• The therapist uses gentle pressure to stretch and release constraints in the balance, which can contribute to muscle tension.

Active release technique (ART):

  • ART is a technique that involves a combination of motion and deep pressure to treat soft tissue constraints and adhesions.
  • It is commonly used to break up scar tissue and improve flexibility.

Joint mobilization:

  • Joint mobility involves the therapist gently moving the joints of the foot and ankle through their natural range of motion.
  • It can help improve joint mobility, reduce stiffness, and promote healing.

Trigger Point Therapy:

Trigger points are areas of muscle that are sensitive to the touch and can contribute to referred pain.
Therapists apply pressure to these points to release tension and relieve pain.

Stretching and manipulation techniques:

The therapist can instruct the child to perform passive stretching techniques to improve flexibility and release tension in the calves and Achilles tendon.

Heat therapy:

Heat can be applied to the area before or after the massage to relax muscles and improve blood circulation.

  • It is important to note that these techniques must be performed by qualified medical professionals or therapists trained in these modalities.
  • A healthcare provider should be consulted before starting any manual therapy technique, especially for children.
  • They can help determine the right approach and ensure that treatment is appropriate for the child’s specific condition and needs.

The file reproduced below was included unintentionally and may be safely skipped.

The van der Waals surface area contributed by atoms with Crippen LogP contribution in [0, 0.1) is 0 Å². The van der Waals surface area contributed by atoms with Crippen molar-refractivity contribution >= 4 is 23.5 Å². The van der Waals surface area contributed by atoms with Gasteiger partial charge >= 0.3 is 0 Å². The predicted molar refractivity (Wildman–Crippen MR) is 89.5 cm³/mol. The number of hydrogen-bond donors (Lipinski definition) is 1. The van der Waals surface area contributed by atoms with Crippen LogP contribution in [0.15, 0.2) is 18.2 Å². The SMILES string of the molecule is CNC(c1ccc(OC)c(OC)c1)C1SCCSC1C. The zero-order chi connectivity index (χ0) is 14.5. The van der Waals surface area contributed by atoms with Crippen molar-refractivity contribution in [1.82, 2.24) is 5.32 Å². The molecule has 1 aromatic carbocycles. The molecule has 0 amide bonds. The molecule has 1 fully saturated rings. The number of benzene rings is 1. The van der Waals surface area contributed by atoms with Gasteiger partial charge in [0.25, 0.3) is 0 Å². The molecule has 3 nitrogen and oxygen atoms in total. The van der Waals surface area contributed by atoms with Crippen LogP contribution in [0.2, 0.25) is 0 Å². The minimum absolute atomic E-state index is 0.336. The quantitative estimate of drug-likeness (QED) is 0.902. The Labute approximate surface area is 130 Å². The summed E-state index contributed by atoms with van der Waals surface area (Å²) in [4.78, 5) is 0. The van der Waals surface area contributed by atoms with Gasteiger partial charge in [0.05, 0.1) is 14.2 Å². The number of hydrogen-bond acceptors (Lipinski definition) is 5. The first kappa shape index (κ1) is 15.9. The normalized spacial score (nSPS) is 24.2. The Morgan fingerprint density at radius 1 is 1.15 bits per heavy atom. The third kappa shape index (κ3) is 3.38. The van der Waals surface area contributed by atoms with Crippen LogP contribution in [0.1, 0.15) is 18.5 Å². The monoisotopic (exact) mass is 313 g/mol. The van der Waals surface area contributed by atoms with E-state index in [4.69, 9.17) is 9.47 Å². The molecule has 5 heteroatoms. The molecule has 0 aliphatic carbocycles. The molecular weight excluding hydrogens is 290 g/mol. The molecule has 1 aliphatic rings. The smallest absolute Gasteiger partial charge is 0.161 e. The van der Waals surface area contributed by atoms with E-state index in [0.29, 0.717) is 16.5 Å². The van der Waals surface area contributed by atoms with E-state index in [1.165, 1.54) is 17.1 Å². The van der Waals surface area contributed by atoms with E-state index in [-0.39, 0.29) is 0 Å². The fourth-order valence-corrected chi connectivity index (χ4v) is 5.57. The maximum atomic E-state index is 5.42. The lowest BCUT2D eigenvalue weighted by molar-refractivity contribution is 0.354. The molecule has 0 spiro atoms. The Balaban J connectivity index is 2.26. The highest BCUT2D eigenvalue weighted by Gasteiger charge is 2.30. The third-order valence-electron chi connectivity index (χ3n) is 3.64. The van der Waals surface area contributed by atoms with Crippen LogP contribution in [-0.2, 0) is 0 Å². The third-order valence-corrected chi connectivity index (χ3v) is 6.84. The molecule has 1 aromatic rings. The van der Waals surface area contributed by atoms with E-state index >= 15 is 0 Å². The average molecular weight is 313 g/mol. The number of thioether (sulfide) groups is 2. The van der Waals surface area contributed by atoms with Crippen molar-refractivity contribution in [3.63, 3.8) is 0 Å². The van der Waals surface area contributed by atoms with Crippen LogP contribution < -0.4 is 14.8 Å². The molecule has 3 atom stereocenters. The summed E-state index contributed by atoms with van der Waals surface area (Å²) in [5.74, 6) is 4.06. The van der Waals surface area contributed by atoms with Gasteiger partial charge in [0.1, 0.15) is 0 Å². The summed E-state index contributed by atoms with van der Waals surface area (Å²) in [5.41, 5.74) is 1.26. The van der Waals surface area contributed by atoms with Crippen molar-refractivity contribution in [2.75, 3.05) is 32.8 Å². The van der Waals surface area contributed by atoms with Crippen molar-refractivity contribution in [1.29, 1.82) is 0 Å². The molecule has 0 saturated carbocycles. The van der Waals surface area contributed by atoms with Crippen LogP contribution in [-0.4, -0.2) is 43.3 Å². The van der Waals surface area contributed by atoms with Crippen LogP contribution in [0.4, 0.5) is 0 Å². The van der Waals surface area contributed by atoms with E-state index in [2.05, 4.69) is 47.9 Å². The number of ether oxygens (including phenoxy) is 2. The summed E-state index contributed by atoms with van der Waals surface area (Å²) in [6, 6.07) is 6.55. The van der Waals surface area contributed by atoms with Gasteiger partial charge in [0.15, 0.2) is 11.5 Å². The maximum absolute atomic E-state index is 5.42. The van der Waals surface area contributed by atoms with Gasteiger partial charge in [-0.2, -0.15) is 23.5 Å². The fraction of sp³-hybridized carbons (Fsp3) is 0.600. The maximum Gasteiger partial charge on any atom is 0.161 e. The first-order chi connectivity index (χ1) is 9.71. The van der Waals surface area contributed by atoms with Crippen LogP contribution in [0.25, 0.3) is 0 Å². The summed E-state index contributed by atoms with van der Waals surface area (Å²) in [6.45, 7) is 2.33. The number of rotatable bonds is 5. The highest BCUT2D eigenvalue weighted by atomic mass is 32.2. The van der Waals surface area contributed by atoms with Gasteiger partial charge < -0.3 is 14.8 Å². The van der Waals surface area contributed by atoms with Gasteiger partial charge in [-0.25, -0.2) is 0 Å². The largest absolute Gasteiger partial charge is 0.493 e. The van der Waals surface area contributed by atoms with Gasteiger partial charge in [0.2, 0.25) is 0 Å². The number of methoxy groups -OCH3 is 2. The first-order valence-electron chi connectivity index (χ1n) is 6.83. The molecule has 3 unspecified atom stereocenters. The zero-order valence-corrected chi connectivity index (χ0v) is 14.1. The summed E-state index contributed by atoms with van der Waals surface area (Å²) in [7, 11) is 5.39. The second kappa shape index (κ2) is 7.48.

Tape or brace:

The physiotherapist may use bandaging or splinting techniques to add extra support to the heel and relieve stress on the heel. growth plate during physical activity.

Orthotics prescription:

If needed, a physiotherapist can recommend and prescribe custom orthotics that provide the right cushioning and arch support to help relieve discomfort.

Education and Activity Modification:

A physical therapist can educate children and their parents about the condition, proper footwear, and activity modifications to prevent the worsening of symptoms.

Home Exercise Program:

A structured home exercise program tailored to a child’s needs can help maintain and improve the progress made during physical therapy sessions.

Gradual Return to Activity:

  • The physical therapist will guide the child back to physical activities safely by gradually increasing the intensity and impact while watching for any signs of discomfort.
  • Communicate with other healthcare providers: Physiotherapists often work with chiropractors, and other healthcare professionals to provide comprehensive, coordinated care.

Remember that each person’s condition is unique, so the physical therapy treatment plan will be individualized to their specific needs and situation. If you are considering physical therapy for a dancer’s heel, you should consult a medical professional to ensure that the treatment is appropriate for your diagnosis and medical history.


Are heel spurs common among dancers?

Dancers often have bone spurs on the talus. This can lead to a posterior ankle bump at the back of the ankle. However, dancers are no more likely to have a common heel under the foot than anyone else.

Can dancing cause heel pain?

Coping with heel pain in dancers
It is very common for dancers to experience more heel pain when they have a busier training or class schedule. In addition, en pointe dancers – i.e. those who start or perform more difficult sections – may experience more pain in the heel area. Now, ballet isn’t the only type of dance that causes heel pain.

Is heel pain permanent?

Heel pain usually goes away with non-surgical treatments, but recovery takes time. You need to be patient and give your body time to repair itself. If you return to your usual activities too quickly, it can slow down your recovery. In infrequent cases, you can require surgery.

Does walking relieve heel pain?

Walking on flat ground is a great way to increase your walking speed and endurance without irritating the painful Achilles tendon.